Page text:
Dilbert cartoonist Scott Adams, who did end up supporting Trump in the last election, but isn’t generally a Republican voter also argued that the Trump team’s efforts to woo Kim Jong Un and his leadership team was GENIUS!

Adams begins by telling his viewers that they have to watch the Trump team’s “movie trailer” for Kim Jong Un. Adams argues that the tone, tenor, and message of the film are perfectly tailored to the North Korean dictator and they are a brilliant use of the medium as an effort to bend Kim Jong Un to Trump’s will.

Here’s the video they created first:

Now, here’s Adams explaining why this movie was a stroke of genius.

“You have to watch it. Let me give you my first reaction: It might be the best thing anybody ever did in a negotiation. Period. It might be, in the history of the world, the best thing ever did. It is so good. It hits every note perfectly.

It starts with a movie trailer model. I assume we’ve done our research and know that Kim might like American-style movies or just movies. If he’s the type of person who likes that kind of thing, that might be effective. But it starts right off saying this is a rare opportunity with two special people, so the incentive to be aspirational and become the person in this movie is high. t starts perfectly, great tone, it is serious, the music is like world-big…

Did you catch that? History doesn’t have to repeat. ‘History is always evolving.’ What is the biggest issue everybody has with North Korea right now? We’re stuck in our mental prison of history. We’re stuck assuming that the past repeats. This is saying right from the start, history evolves. History doesn’t repeat, history evolves.”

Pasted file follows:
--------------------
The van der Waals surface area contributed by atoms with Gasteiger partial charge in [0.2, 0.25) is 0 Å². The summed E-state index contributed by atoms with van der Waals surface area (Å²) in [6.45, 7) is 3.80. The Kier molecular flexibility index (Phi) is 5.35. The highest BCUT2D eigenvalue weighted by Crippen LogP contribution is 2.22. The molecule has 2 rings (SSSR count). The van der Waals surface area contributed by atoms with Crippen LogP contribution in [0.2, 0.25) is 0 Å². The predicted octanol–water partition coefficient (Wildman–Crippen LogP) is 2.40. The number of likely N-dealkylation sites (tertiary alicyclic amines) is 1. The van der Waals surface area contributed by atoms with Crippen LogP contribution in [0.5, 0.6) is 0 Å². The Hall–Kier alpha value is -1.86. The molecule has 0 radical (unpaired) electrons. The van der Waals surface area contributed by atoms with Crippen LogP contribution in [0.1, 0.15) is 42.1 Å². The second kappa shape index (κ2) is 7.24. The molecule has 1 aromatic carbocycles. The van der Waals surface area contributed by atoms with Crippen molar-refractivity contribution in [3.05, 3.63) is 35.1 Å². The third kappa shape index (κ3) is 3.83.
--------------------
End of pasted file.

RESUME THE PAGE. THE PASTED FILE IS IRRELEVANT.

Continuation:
Even the folks at CNN had to stop attacking the President for a minute to recognize that he’s been quite consistent about the North Korea issue over the years.

David Swerdlick: So, President Trump or then Donald Trump had an initial point that he was right on, that the longer you let international issues fester, the longer you let proliferation issues, nuclear proliferation issues go on and on, the harder they get to deal with down the road.

But the problem is, in his own words, he is saying there when you get to a point like we’re at now, you have a choice of either negotiating or dealing with them, it almost sounded like he was saying, toughly, militarily.

But if these negotiations don’t work — and most negotiators don’t think we’re going to get denuclearization out of these talks — does that mean he is going to follow his own advice from 1999 and take military action?

What was different then that’s not the same now, that you have a war- weary public that’s been through 15, 20 years of war in the Middle East. It’s not going to play out the same way.

Wolf Blitzer: He has been very consistent, Rebecca. What he said in 1999, he could have said last week.

Gloria Borger: But I just think it shows you that Donald Trump really hasn’t changed in 20 years.

Wolf Blitzer: Right.

Gloria Borger: What he believed then, he believes now. And he is not going to change his mind. So, when he says he has been preparing for this his entire life, I mean, it may be partially true, even though he didn’t expect to be president of the United States at that particular point, which may be why he says he doesn’t — he didn’t need to prep.

Not only do they recognize that Trump has been “consistent,” they’re also forced to recognize that he’s been right… the whole time.

The views expressed in this opinion article are solely those of their author and are not necessarily either shared or endorsed by EagleRising.com